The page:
The days when you could activate your security software and then sit back and relax are over. It’s time to take a proactive approach to securing your system.

This article appears in the November 06 issue of PC Advisor, onsale now in all good newsagents.

Security suites have become so ubiquitous that it’s easy to let them get on with their job while you merrily go about your business. Most new PCs come with at least a trial run of a major antivirus tool, providing an early reminder to even first-time buyers that security is something everyone needs to take seriously. And with the biggest threats making the national news, it’s becoming increasingly hard to bury your head in the sand and avoid signing up to the latest security service.

This is, of course, a good thing. Those that produce firewall, antivirus and antispyware packages constantly pinpoint threats, and relentlessly update their products to ensure we don’t get caught out by the obvious candidates. And with 90 percent of Brits now claiming to take security seriously you’d be forgiven for thinking we’re immune from the web’s unscrupulous minds. But the need to be proactive doesn’t stop the day you install an internet security suite. The bad guys are upping the stakes and, in response to the growing number of people who take basic precautions, finding new ways to catch you out.

Even security software vendors will tell you that keeping track of the newest threats provides them with a major headache. It doesn’t help that cybercrime has become so lucrative that some of the brightest coders now turn to the dark side, writing the malware that attacks our systems. And, not content with targeting the declining number of PCs that don’t have any protection, those that engineer such bugs have been forced to find ways to breach the products we’ve all been told to install. Many of them test their programs against software suites from the likes of McAfee and Norton to make sure their creations can pass uninhibited on to the unsuspecting systems of the diligent majority.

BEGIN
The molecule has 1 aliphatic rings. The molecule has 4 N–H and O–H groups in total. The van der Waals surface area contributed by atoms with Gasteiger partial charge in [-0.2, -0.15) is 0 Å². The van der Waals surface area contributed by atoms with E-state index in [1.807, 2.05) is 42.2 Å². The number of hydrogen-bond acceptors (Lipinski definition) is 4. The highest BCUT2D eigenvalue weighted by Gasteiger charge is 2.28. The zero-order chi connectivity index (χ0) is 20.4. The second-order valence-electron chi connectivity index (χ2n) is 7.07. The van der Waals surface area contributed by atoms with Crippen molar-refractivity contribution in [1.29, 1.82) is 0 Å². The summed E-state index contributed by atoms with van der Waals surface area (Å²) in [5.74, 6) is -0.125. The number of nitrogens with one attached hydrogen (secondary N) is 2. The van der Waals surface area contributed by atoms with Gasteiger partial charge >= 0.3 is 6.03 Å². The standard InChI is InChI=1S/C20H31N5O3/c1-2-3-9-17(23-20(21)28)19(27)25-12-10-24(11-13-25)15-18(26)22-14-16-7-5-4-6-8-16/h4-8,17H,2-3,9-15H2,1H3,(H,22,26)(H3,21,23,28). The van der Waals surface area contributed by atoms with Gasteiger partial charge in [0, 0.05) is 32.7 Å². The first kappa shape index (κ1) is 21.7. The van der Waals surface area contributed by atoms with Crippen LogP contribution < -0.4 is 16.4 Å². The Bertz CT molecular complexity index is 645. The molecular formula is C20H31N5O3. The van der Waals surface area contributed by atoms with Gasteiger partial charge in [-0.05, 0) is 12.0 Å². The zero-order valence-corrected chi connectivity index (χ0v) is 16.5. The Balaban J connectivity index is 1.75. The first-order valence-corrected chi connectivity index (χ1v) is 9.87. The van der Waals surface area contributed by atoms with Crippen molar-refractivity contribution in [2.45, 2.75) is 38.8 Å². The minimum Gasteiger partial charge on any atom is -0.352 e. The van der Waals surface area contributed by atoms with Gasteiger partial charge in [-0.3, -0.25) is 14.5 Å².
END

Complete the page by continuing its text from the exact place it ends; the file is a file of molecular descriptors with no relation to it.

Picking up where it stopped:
Viruses and worms remain a major nuisance, but spyware and rootkits have become the weapon of choice for malicious coders. That they can sit unnoticed on your hard drive only adds to their appeal. And there are other new threats that could compromise your security by stealth. It’s extremely unnerving to think that organised groups could have you in their grasp this very minute while your PC appears to function as normal. At least with a virus you knew when you had a problem.

That’s where this month’s Protect your PC feature comes in. In the November 06 issue we expose the most troublesome tricks to have emerged this year and explain how to fight them. We go further than simply recommending that you always patch your system and run regular scans, and look at the dangers that sidestep many security products.

Have you ever considered, for example, that even following the conventional wisdom of typing in a company’s URL letter by letter, rather than clicking on a link in an email, doesn’t guarantee you won’t be redirected to a scam website? Or that threats that were previously seen as separate – such as rootkits and viruses – are now teaming up to compromise your security? We cover these issues and many more. The bottom line is that protecting your PC is not necessarily a tricky task, but it could be too tricky for the software that’s doing the job right now.